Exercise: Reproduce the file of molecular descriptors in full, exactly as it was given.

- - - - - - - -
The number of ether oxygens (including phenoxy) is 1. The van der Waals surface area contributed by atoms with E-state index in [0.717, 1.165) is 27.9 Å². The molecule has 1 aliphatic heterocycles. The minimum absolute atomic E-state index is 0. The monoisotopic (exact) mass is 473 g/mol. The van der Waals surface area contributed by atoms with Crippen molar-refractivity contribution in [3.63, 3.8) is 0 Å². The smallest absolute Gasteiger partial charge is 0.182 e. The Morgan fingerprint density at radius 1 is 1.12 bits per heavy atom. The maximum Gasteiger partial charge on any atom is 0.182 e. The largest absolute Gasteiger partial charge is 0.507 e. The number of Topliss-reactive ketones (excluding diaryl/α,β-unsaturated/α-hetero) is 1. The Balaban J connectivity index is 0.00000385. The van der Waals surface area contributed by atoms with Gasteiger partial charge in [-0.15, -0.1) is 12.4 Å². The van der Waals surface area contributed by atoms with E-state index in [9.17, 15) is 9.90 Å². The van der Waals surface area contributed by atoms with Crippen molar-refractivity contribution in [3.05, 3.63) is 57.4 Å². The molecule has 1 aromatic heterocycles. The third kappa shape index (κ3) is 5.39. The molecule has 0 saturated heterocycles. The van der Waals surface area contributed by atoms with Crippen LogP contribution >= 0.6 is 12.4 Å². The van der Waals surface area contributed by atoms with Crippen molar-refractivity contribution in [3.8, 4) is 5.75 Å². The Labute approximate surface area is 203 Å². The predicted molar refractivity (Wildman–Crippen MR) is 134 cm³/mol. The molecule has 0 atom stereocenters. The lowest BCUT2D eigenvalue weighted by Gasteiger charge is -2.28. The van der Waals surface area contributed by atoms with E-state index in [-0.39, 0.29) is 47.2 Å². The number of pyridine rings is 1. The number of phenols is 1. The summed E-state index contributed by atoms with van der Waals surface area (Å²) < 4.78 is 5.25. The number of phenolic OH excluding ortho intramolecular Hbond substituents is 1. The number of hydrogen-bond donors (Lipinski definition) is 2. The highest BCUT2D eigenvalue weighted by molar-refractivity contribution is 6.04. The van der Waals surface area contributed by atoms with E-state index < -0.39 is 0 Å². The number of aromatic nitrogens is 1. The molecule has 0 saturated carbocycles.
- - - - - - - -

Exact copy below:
The number of ether oxygens (including phenoxy) is 1. The van der Waals surface area contributed by atoms with E-state index in [0.717, 1.165) is 27.9 Å². The molecule has 1 aliphatic heterocycles. The minimum absolute atomic E-state index is 0. The monoisotopic (exact) mass is 473 g/mol. The van der Waals surface area contributed by atoms with Crippen molar-refractivity contribution in [3.63, 3.8) is 0 Å². The smallest absolute Gasteiger partial charge is 0.182 e. The Morgan fingerprint density at radius 1 is 1.12 bits per heavy atom. The maximum Gasteiger partial charge on any atom is 0.182 e. The largest absolute Gasteiger partial charge is 0.507 e. The number of Topliss-reactive ketones (excluding diaryl/α,β-unsaturated/α-hetero) is 1. The Balaban J connectivity index is 0.00000385. The van der Waals surface area contributed by atoms with Gasteiger partial charge in [-0.15, -0.1) is 12.4 Å². The van der Waals surface area contributed by atoms with E-state index in [9.17, 15) is 9.90 Å². The van der Waals surface area contributed by atoms with Crippen molar-refractivity contribution in [3.05, 3.63) is 57.4 Å². The molecule has 1 aromatic heterocycles. The third kappa shape index (κ3) is 5.39. The molecule has 0 saturated heterocycles. The van der Waals surface area contributed by atoms with Crippen LogP contribution >= 0.6 is 12.4 Å². The van der Waals surface area contributed by atoms with Crippen molar-refractivity contribution in [3.8, 4) is 5.75 Å². The Labute approximate surface area is 203 Å². The predicted molar refractivity (Wildman–Crippen MR) is 134 cm³/mol. The molecule has 0 atom stereocenters. The lowest BCUT2D eigenvalue weighted by Gasteiger charge is -2.28. The van der Waals surface area contributed by atoms with E-state index in [-0.39, 0.29) is 47.2 Å². The number of pyridine rings is 1. The number of phenols is 1. The summed E-state index contributed by atoms with van der Waals surface area (Å²) < 4.78 is 5.25. The number of phenolic OH excluding ortho intramolecular Hbond substituents is 1. The number of hydrogen-bond donors (Lipinski definition) is 2. The highest BCUT2D eigenvalue weighted by molar-refractivity contribution is 6.04. The van der Waals surface area contributed by atoms with E-state index < -0.39 is 0 Å². The number of aromatic nitrogens is 1. The molecule has 0 saturated carbocycles.